Features April 2011 Issue

Maintaining Your Brushes

Epifanes new Brushkeeper
Epifanes new Brushkeeper

There are as many different techniques for brush care and cleaning as there are different brushes. Here are some tips that we’ve found to be effective and fairly easy to carry out.

Pre-project brush prep:

Remove stray bristles and dust by wrapping masking tape around the fingers of one hand several times (10 to 12) with the tape’s sticky side out, making the wrap wider than the brush. Move brush bristles back and forth over the tape, as if you’re painting it, until no bristles come out. Clean the brush with thinner to remove tape adhesive and any remaining dust.

Between coats:

Never leave a natural brush soaking in thinner as it will dry out the bristles’ natural oils. Instead, soak it in kerosene, but be sure to suspend it so the tip is off the can bottom. Rinse it twice in mineral spirits or thinner before re-using it.

Post-project cleanup:

Rinse the brush three or four times in clean thinner. (You can re-use the thinner if you strain the solids out.) Using a brush spinner and a bucket of thinner can expedite this process. Spread the bristles to be sure all varnish/paint is removed, then comb the bristles clean and into shape using a bristle comb. Once all signs of paint or varnish have been cleaned out, dip the bristles in clean motor oil and let them soak for about 10 minutes; wrap bristles in stiff paper and store the brush suspended.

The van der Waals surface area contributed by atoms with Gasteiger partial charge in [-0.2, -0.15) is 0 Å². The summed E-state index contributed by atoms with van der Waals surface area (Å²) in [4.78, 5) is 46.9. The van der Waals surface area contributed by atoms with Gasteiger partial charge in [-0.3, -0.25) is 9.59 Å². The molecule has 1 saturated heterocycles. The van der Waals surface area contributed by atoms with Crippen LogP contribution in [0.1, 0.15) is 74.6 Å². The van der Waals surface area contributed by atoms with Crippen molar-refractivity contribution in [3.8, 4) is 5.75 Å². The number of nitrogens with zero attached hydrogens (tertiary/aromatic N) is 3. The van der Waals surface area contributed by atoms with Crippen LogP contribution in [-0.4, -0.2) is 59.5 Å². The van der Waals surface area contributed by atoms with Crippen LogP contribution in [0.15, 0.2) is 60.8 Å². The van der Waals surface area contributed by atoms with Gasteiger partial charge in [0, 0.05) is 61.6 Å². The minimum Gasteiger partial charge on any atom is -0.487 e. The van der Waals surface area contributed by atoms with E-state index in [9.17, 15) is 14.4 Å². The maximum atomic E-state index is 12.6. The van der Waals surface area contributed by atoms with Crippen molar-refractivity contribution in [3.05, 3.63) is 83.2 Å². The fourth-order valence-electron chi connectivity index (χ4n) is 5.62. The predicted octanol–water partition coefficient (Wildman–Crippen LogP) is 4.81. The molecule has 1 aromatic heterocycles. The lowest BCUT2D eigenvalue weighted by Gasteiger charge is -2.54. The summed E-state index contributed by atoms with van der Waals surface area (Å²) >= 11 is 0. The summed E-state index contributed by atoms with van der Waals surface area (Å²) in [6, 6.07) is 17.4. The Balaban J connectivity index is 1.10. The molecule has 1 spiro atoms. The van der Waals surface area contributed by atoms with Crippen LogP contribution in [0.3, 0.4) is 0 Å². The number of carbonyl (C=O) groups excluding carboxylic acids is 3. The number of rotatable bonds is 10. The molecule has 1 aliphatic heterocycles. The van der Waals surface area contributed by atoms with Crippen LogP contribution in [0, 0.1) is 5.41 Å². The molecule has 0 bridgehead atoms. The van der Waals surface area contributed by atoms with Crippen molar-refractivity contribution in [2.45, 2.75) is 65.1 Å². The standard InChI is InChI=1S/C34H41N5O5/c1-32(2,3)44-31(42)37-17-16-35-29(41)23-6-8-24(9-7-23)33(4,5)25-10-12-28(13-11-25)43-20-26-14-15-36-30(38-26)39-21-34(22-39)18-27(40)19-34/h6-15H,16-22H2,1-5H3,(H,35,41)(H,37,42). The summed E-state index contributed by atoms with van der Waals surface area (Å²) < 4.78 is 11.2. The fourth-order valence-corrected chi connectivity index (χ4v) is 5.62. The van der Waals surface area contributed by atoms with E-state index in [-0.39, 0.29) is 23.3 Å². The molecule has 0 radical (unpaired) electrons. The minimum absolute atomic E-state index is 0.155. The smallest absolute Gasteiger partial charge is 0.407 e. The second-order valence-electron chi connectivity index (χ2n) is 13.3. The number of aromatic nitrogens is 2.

Brushkeeper:

Some prefer to store brushes suspended in diesel or kerosene. There are several products on the market designed for wet brush storage, including the metal Epifanes’ Brushkeeper (above), but making one is a fairly simple DIY project. You need a container that is big enough for your brushes and is impervious to solvents. If you plan to store the brushes aboard, be sure it can be sealed. The next step is devising a rack system. Coat hangers work for shoreside keepers, but we prefer thin, wooden dowels affixed to the container sides. Be sure the dowels are skinny enough to go through the holes in the brush handles. Fill the container with diesel or kerosene until the ferrule is halfway covered, and you’re done. Before using the brush again, rinse and spin it a few times with mineral spirits.

 

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